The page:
The dimensions of gentleness

It is tempting, perhaps, to feel that the only thing that is wrong with Pieter de Hooch is that he is not Jan Vermeer. So special has Vermeer's luminous vision of house interiors become in our assessment of seventeenth-century Dutch genre painting that there is a tendency to underestimate De Hooch, his almost exact contemporary. Both artists worked in Delft in the 1650s. Both of them produced still, carefully ordered paintings, frequently of rooms in which one or two figures, often women, pursue undisturbing activities. Light filters through windows into these indoor spaces (so convincing in their realism), and the viewer is easily persuaded to accept the illusion that the painting (or part of it) is actually its own source of illumination.

The illusionistic was much in the minds of Dutch genre painters at this period. A new fascination surfaced for the effectiveness of perspective. At least one painter, Van Hoogstraten, who had been trained in Rembrandt's studio, is known to have constructed a peep-show ''perspective box,'' and it seems likely that his better-known fellow student, Fabritius, also made one. Van Hoogstraten's, though, has survived, and is in the National Gallery in London. When you peer into it through a small hole, the painting on the walls and floor of the box not only presents you with a convincing three-dimensional Dutch interior but also suspends your sense of scale. You think it is full-size, with one room leading to another, chairs large enough to sit in, windows and doors to look and walk through - and yet the whole thing measures about two feet by three.

It is in the use of perspective that De Hooch is most obviously different from Vermeer (his evenly modulated light, however, has none of the other painter's crystalline magic). Using perspective, he discovered that he could transform a flat canvas, and even a shallow room, into deep architectural spaces; this fitted perfectly with the doorways and courtyards and checkerboard tiled floors of Dutch houses. In ''A Boy Bringing Pomegranates,'' this movement of the eye along the converging lines of recessional perspective takes one through a doorway to an outer courtyard, then through an arch, over a canal and even into the door of a house opposite. The illusionism is almost as effective as Van Hoogstraten's perspective box, but without its rather inconvenient apparatus. De Hooch just made paintings.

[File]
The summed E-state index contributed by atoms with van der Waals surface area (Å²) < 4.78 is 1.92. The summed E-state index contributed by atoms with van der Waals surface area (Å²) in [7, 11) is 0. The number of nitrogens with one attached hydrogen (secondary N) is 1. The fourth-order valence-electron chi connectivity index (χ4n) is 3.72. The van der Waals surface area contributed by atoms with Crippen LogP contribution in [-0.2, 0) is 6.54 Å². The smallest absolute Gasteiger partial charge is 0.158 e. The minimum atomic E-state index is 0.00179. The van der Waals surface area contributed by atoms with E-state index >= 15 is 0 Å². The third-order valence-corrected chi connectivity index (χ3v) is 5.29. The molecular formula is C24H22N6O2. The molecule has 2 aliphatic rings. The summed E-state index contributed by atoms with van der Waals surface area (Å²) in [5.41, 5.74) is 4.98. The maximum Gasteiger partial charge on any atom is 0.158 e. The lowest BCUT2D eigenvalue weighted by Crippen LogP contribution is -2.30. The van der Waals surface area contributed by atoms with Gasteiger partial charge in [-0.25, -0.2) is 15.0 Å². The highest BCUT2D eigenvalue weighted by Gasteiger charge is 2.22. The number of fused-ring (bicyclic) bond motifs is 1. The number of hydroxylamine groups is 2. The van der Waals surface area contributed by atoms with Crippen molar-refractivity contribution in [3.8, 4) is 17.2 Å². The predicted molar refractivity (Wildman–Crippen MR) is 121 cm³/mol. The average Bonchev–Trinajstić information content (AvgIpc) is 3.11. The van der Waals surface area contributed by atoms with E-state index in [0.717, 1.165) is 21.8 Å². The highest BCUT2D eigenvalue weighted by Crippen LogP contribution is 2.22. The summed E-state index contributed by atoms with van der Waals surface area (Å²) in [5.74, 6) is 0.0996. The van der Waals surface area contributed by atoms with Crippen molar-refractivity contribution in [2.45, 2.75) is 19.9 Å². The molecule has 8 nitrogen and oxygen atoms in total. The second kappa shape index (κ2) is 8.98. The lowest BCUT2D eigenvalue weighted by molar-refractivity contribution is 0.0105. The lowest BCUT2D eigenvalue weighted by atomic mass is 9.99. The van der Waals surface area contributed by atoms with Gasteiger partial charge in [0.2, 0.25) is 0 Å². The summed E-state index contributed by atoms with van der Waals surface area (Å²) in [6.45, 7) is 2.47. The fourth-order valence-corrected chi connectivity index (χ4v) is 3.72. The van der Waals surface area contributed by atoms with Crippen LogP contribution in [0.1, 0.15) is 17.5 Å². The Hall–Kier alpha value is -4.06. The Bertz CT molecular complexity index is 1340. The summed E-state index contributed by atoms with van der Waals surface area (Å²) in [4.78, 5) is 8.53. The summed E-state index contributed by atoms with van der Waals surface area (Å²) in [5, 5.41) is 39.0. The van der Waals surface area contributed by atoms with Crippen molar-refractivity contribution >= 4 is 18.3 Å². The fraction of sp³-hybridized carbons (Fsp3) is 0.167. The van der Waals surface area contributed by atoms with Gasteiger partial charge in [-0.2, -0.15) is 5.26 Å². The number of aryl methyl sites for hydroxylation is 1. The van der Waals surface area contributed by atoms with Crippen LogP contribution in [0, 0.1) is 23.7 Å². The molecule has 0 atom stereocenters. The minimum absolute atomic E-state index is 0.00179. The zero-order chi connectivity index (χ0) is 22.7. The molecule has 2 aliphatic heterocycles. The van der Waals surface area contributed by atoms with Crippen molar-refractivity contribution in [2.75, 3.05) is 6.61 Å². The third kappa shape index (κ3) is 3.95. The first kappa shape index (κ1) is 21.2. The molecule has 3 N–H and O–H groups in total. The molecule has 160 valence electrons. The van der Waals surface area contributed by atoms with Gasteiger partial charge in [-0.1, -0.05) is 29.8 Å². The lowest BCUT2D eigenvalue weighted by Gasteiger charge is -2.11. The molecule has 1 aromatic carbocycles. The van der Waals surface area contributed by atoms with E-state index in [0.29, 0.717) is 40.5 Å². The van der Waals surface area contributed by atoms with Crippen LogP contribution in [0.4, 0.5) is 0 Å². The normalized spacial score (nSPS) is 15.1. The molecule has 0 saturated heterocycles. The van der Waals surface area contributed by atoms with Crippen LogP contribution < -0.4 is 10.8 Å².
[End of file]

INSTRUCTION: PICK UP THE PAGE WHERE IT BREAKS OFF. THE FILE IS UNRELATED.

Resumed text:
Clearly he wanted to convince the viewer that the small boy offering fruit to the woman silhouetted in her doorway has walked through the arch, and possibly even come from the other side of the canal - he could have been sent by the woman framed in her doorway over there: she seems to be watching him. Such an undramatic and unemphatic event is capable of being read quite casually. De Hooch's world, even more than Vermeer's, pictures commonplace domestic happenings, so poised and unremarkable as to be free of anecdote or ''moral'' or sentimentality. There is, however, a gentle feeling shared by the protagonists in De Hooch's pictures, and it is not fair to claim, as Friedlander did, that ''the emotional note which his work conveys to us echoes out of the room'' rather than the people in it. And surely the ''art lover'' which the great connoisseur goes on to quote is similarly unjustified when he wittily ''remarked that De Hooch partakes of the nature of cats, which display more loyal affection for the house than for its inhabitants.''

There is an element of truth in this, of course, but it doesn't allow for the harmony evident in his best pictures between people and their surroundings. They are all part-and-parcel. Certainly in this painting (and it is also true of other De Hooch paintings where women are seen tending to children) there is as much gentleness and decorum in the relationship of woman to boy as there is in the relationship of door to window or chair to floor. The same gentleness is felt in the unforced light which falls on a wall, murmurs in a dark corner, rests on a cushion. Quiet efficiency is the motherliness in De Hooch's women, and is in accord with his own affectionate construction of a painting. Rectangles within rectangles, frames round frames: these are the elements of the ''boxes'' we live in called houses, and they are the precise language of De Hooch's surprisingly abstract art. Certain features recur in more than one of his pictures, so it is assumed that he does not depict actual homes. As Peter Sutton has written: his scenes are ''at once artificially contrived and wholly credible.''

De Hooch is concerned with something universal in both his people and their surroundings, with the familiarity of coming in and going out, of that everyday but wonderful dialogue - mute and taken-for-granted, but worth an artist's notice - which occurs across thresholds.

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